As a property settlement is meant to be a way to finalise the financial relationship or sever the financial ties of the former spouses, the Court will be likely to make a decision where one person may receive the business while the other receives other assets that equate to their share of the assets and property, or if this is not possible, the Court may order that the business is to be sold. The aim will be to not only finalise the financial relationship but also to ensure that the property settlement is just and equitable.

    Can you protect a business?

    Protecting a business from being impacted by a relationship breakdown is possible, however, it is highly recommended that a lawyer is engaged.

    Whether you’re considering marriage or in a relationship and own a business, or you’re considering starting a business while in a relationship or marriage, there are various options available to you. A binding financial agreement that outlines how assets are managed in the event of a relationship breakdown is one of these options.

    As many unique factors are at play with relationships and businesses, we highly recommend seeking legal advice if you wish to protect your business or any other asset.

    Talk to our property settlement family lawyers

    If you’ve separated and are having difficulties in determining a property settlement agreement or you’re wanting to protect your assets, talk to our property settlement family lawyers today.

    Our experienced legal team is here to offer advice, guidance and representation for all types of family law matters, including complex property settlements.

    Call us today on 02 9100 0437 or book a no obligation consultation here.

    Multiple Jurisdictions 1024 683 Dorter

    Multiple Jurisdictions

    Litigation of issues across multiple jurisdictions involving the same subject matter and parties is becoming increasingly common, particularly in family law. It will often involve a careful analysis of which jurisdiction or Court is preferred and consideration of whether the issues or proceedings can be transferred or consolidated.

    In a family law context it is becoming more common to see third parties, such as Mum or Dad or grandparents, seek repayment of monies they may have advanced to one or both parties or an argument that real estate is held “on trust” for a third party following separation. In these situations a third party may assert certain legal rights to pursue repayment of monies or declarations that the third party is the beneficial owner (real owner) of real estate. What follows is that multiple jurisdictions (or Courts) may have the jurisdiction to decide the issue e.g. Federal Circuit and Family Court of Australia and Supreme Court of New South Wales. Our previous article on “Accrued Jurisdiction” provides an overview on such jurisdiction existing between different Courts and can be found here – What is Jurisdiction and Accrued Jurisdiction?.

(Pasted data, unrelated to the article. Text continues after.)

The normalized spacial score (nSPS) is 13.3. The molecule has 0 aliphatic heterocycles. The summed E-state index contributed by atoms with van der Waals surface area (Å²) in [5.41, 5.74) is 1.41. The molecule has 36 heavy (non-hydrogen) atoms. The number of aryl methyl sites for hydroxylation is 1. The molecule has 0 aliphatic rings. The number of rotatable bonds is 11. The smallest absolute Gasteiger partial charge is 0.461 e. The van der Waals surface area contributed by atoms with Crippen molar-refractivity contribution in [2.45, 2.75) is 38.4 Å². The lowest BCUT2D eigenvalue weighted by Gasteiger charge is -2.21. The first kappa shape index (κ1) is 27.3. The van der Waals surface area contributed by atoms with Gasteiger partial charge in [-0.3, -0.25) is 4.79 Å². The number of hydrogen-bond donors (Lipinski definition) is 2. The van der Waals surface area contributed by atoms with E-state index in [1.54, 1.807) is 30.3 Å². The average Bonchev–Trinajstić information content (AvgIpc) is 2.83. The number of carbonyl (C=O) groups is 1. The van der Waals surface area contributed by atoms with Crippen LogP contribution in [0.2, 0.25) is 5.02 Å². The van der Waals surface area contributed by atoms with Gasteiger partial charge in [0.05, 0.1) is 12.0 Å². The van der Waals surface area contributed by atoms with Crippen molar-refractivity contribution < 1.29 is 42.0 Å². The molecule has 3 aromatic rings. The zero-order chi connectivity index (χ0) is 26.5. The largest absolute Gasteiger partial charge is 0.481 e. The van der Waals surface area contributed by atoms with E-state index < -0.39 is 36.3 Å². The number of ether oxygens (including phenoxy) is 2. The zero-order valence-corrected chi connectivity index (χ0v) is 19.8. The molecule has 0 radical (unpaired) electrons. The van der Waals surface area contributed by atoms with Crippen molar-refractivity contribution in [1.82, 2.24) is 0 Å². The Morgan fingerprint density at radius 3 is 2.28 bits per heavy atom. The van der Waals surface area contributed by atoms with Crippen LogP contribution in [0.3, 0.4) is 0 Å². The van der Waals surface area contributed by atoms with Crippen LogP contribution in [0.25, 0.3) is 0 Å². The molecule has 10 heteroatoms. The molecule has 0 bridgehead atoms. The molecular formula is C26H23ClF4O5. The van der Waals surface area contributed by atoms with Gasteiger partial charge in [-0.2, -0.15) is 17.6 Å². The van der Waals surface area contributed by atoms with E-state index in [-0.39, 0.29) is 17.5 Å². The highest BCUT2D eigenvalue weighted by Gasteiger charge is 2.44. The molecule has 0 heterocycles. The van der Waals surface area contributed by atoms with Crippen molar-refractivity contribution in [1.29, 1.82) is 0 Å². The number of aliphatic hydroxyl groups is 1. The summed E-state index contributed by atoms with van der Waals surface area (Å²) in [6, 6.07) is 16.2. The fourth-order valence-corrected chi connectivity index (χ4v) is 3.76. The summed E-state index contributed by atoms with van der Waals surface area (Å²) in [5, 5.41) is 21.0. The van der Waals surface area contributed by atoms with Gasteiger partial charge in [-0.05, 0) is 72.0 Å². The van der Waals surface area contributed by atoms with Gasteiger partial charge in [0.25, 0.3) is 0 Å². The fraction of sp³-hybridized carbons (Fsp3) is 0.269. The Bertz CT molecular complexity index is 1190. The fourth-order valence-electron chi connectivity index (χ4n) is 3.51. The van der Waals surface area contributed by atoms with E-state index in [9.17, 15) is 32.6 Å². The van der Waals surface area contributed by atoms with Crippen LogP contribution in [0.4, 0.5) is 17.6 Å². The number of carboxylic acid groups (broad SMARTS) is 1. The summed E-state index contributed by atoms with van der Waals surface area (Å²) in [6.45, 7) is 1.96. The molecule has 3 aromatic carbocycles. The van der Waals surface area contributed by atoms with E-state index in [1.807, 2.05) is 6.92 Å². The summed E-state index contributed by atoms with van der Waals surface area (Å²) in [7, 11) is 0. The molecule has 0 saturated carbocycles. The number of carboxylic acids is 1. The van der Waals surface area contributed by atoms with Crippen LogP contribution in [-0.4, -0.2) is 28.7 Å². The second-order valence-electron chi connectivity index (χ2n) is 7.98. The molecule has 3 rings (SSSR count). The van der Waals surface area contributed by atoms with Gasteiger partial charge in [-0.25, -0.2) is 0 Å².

In these circumstances it is necessary to seek specialist advice about:

      1. Which jurisdiction (or Court) may be preferred to determine the issue;

      2. Whether the issue can be cross-vested, or transferred, between jurisdictions (or Courts);

      3. When and how to apply for a transfer of proceedings;

      4. How to deal with different Judicial Officers in different Courts; and

      5. What to do if the transfer does not succeed.

    Dorter Family Lawyers and Mediators specialises in family law disputes that involve multiple areas of jurisdiction and/or multiple Courts. If you require any assistance with the above we can assist.

    This post is an overview only and should not be considered as legal advice.  If there are any matters that you would like us to advise you on, then please contact us on (02) 9929 8840.

    Andrew Johnson

    Rebekah Dorter

    The Duty of Disclosure 1024 575 Dorter

    The Duty of Disclosure

    Do I have to Disclose?

    The answer is… Yes!

    We are often asked by our clients what they must disclose in their family law matter after they have separated from their partner and what their former partner is obligated to disclose.

    Both parties to a marriage or de-facto relationship are required to provide full and frank disclosure of information relevant to their financial circumstances. This means parties must provide each other with all information relevant to an issue in their case, including information recorded in a paper document or stored by some other means such as a computer storage device and also includes documents that the other party may not know about.

    This duty of disclosure is a positive duty imposed by the Family Law Rules and the Federal Circuit Court Rules and is quite different to the obligations parties may have in a commercial dispute.

    What does disclosure involve?

    As part of your disclosure obligations, common documents required are those that evidence the following: –

    1. All income or earnings (whether paid directly to the party or not);
    2. Any interests in any ‘property’ or entity fully or partially owned or controlled by the party;
    3. All financial resources, including interests in a trust;
    4. Any disposal by the party that may affect, defeat or deplete a party’s claim; and
    5. All liabilities of the party or of any relevant entity.

    ‘Property’ for the purpose of a family law settlement is not just real property but is a much broader concept and means all assets, including superannuation.

    When does your duty to disclose begin?

    Your duty to disclose begins once you separate (with the pre-action procedures) which means before a case starts, and this duty continues until the case is finished. The duty of disclosure is an ongoing obligation and extends to all documents in your possession, power or control.

    Your duty to disclose continues until your matter is finalised which means that you must continue to provide such information as your circumstances change or more documents are created or come into your possession, power or control.

    What happens if a party to a case does not disclose?